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If You Have Oracle Database You Have Oracle Application Express; Use it or Lose it

I’m starting to like Oracle Application Express (APEX) more and more every day.

I have used APEX to build a dashboard to monitor and report on all Oracle E-Business Suite (EBS) interfaces with external systems.

I am currently working on another dashboard for EBS concurrent programs. For that one I used APEX charts. They are really powerful and versatile. Here is a tutorial on how to use them.

The best thing of all, if you know SQL and PL/SQL you’ll be up to speed on APEX in no time.

Oracle recently published the Oracle Application Express statement of direction (SOD). I am very happy to see that Oracle continues to invest in the development and support of APEX and that new versions of APEX will be released annually.

In fact, the next new version will be 4.2 and according to the SOD, this upcoming version is planned to incorporate the following features:

  • Mobile Applications – Enhanced themes and HTML templates to enable developers to declaratively create mobile applications and/or mobile pages.
  • Charts – Incorporate HTML 5 charting capabilities.
  • Web Services – Provide declarative specification of RESTful Web services mapped to SQL and PL/SQL.
  • Application Deployment – Provide enhanced capabilities for packaging and distributing APEX applications to improve protection of intellectual property rights and ease customization.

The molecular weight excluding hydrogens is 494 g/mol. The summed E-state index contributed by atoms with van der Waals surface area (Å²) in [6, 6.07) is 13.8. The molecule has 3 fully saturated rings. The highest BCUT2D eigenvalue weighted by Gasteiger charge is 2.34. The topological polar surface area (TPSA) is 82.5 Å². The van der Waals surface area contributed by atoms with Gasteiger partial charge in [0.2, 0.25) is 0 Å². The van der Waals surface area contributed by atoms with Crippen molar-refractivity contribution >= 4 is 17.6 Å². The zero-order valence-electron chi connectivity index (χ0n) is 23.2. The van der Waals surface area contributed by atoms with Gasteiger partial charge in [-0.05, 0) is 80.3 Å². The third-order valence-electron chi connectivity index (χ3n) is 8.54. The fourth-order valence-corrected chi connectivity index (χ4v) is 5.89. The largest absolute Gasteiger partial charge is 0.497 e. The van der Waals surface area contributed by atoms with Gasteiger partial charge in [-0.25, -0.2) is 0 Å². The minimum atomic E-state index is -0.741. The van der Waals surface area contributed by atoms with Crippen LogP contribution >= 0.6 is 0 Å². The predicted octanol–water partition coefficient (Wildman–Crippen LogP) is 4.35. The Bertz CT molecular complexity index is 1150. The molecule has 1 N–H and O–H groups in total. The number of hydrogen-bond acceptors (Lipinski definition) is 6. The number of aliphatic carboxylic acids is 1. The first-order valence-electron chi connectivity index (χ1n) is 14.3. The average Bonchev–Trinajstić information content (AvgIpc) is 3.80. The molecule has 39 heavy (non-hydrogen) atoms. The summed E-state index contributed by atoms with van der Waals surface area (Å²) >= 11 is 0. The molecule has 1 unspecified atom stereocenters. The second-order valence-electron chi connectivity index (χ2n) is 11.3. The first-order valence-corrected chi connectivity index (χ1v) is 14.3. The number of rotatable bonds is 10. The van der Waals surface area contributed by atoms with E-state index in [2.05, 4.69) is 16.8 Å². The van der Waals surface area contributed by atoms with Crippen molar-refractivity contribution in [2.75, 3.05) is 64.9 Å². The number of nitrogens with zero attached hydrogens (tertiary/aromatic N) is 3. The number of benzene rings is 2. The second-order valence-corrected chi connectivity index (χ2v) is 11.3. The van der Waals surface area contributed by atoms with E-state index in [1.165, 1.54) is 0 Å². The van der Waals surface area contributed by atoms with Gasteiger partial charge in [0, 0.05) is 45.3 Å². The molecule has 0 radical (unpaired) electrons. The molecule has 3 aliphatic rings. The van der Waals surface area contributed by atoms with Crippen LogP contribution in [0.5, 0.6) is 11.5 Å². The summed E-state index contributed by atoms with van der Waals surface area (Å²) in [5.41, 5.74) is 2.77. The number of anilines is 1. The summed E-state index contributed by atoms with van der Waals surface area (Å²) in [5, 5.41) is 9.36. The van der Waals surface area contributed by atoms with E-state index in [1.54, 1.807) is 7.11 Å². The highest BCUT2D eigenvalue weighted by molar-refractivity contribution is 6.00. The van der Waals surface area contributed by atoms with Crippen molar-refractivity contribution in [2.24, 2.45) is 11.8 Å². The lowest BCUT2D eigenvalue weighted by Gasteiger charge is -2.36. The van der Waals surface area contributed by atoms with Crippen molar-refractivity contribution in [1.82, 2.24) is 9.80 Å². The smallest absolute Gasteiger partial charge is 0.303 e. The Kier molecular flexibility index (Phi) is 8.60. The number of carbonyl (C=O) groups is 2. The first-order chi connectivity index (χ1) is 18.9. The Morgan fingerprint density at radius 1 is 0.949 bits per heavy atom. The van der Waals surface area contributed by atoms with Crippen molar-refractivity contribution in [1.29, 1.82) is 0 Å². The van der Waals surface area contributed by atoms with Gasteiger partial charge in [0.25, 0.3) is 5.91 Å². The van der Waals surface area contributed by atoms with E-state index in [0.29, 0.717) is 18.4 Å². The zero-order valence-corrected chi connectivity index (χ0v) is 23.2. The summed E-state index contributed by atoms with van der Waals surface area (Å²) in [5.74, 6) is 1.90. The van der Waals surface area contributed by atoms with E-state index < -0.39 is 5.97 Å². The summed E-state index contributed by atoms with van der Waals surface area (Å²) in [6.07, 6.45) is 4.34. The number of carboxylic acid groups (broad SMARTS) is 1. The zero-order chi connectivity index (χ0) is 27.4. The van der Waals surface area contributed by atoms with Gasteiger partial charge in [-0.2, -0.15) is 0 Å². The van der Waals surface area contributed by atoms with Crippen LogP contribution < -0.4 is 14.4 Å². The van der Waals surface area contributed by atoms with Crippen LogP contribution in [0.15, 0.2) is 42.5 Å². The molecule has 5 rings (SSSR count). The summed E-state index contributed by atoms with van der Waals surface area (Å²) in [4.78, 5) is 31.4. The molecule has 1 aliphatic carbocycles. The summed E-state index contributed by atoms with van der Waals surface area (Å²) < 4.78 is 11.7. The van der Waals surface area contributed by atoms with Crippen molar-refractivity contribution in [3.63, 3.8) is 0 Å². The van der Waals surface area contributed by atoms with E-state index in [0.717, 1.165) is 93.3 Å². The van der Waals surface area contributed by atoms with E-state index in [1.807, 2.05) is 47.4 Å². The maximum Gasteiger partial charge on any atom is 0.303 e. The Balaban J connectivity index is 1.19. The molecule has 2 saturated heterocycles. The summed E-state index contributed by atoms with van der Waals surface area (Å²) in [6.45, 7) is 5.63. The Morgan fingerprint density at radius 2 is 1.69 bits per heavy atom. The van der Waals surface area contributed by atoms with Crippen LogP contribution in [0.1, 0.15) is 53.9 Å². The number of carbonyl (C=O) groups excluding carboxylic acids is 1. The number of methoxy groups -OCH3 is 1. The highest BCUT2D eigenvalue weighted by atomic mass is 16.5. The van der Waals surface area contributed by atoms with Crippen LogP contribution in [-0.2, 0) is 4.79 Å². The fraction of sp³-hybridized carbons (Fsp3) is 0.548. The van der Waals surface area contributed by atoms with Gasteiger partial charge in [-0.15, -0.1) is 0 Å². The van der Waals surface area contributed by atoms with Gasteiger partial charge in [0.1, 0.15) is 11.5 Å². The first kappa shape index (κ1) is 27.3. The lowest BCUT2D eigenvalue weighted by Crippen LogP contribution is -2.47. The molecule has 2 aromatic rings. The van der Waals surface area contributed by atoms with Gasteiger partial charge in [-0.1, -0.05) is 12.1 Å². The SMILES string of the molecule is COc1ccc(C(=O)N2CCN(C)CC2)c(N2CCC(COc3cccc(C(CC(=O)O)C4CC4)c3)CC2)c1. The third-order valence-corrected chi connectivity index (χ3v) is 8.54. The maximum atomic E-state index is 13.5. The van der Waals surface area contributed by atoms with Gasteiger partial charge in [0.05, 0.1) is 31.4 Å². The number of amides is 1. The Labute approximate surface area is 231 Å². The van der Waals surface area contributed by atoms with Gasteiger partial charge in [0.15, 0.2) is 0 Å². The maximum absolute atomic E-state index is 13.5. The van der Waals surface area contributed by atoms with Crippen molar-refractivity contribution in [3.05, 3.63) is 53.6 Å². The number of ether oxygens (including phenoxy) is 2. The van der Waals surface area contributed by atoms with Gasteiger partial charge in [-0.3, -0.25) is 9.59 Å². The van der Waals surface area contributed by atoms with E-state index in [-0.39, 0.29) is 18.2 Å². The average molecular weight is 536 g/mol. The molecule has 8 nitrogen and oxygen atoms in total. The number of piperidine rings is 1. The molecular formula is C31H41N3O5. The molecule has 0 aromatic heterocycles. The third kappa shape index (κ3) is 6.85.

Moreover, APEX is included (at no extra cost) with Oracle Database as a standard database component. Isn’t that sweet!

As further proof that Oracle is committed to improving APEX is that the Oracle Database Cloud Service is being built on the multi-tenant infrastructure of APEX, and APEX will be the standard development tool included with the Database Cloud Service.

Filed in Oracle on 23 Apr 12 | Tags:

Reader's Comments

  1. |

    Eddie, great blog! Yeah, ApEx is one of those things that most plsql/sql developers are probably aware of, but haven’t dipped their toes into because it’s “Web” based.

    I am intrigued about your dashboard idea to monitor interfaces etc. Would it be possible to share via a series of blogs how you went about building this (leaving out the proprietary stuff)?

    This would be a great primer on those of us who get chills with the mere mention of “web”.


    • |

      Hi Manish, I’ll try to put something together about the dashboard APEX application I built. It’s not that complicated once you know how to build APEX applications in general. In the mean time, feel free to contact me directly with any questions you may have.

  2. |

    Eddie, I have 11G database in out environment. How do I go about making sure Apex is a part of the installed components and if so, how do I proceed to install/use it?

    Thanks, Eugene